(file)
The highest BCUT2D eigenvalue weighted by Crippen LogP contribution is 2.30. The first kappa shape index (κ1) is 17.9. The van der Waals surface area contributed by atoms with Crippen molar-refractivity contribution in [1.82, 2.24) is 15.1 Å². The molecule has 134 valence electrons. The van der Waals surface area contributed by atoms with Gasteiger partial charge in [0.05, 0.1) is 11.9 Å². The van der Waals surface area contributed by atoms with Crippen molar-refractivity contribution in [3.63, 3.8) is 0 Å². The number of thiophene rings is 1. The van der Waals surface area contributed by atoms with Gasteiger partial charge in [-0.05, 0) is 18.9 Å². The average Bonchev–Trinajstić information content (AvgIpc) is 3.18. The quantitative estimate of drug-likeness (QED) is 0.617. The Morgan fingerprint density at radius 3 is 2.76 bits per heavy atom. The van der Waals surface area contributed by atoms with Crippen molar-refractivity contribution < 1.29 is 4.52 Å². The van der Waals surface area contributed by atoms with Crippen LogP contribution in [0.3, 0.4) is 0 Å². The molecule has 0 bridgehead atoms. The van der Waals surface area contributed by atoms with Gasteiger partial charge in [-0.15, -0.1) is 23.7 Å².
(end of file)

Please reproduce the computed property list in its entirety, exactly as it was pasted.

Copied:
The highest BCUT2D eigenvalue weighted by Crippen LogP contribution is 2.30. The first kappa shape index (κ1) is 17.9. The van der Waals surface area contributed by atoms with Crippen molar-refractivity contribution in [1.82, 2.24) is 15.1 Å². The molecule has 134 valence electrons. The van der Waals surface area contributed by atoms with Gasteiger partial charge in [0.05, 0.1) is 11.9 Å². The van der Waals surface area contributed by atoms with Crippen molar-refractivity contribution in [3.63, 3.8) is 0 Å². The number of thiophene rings is 1. The van der Waals surface area contributed by atoms with Gasteiger partial charge in [-0.05, 0) is 18.9 Å². The average Bonchev–Trinajstić information content (AvgIpc) is 3.18. The quantitative estimate of drug-likeness (QED) is 0.617. The Morgan fingerprint density at radius 3 is 2.76 bits per heavy atom. The van der Waals surface area contributed by atoms with Crippen molar-refractivity contribution < 1.29 is 4.52 Å². The van der Waals surface area contributed by atoms with Crippen LogP contribution in [0.3, 0.4) is 0 Å². The molecule has 0 bridgehead atoms. The van der Waals surface area contributed by atoms with Gasteiger partial charge in [-0.15, -0.1) is 23.7 Å².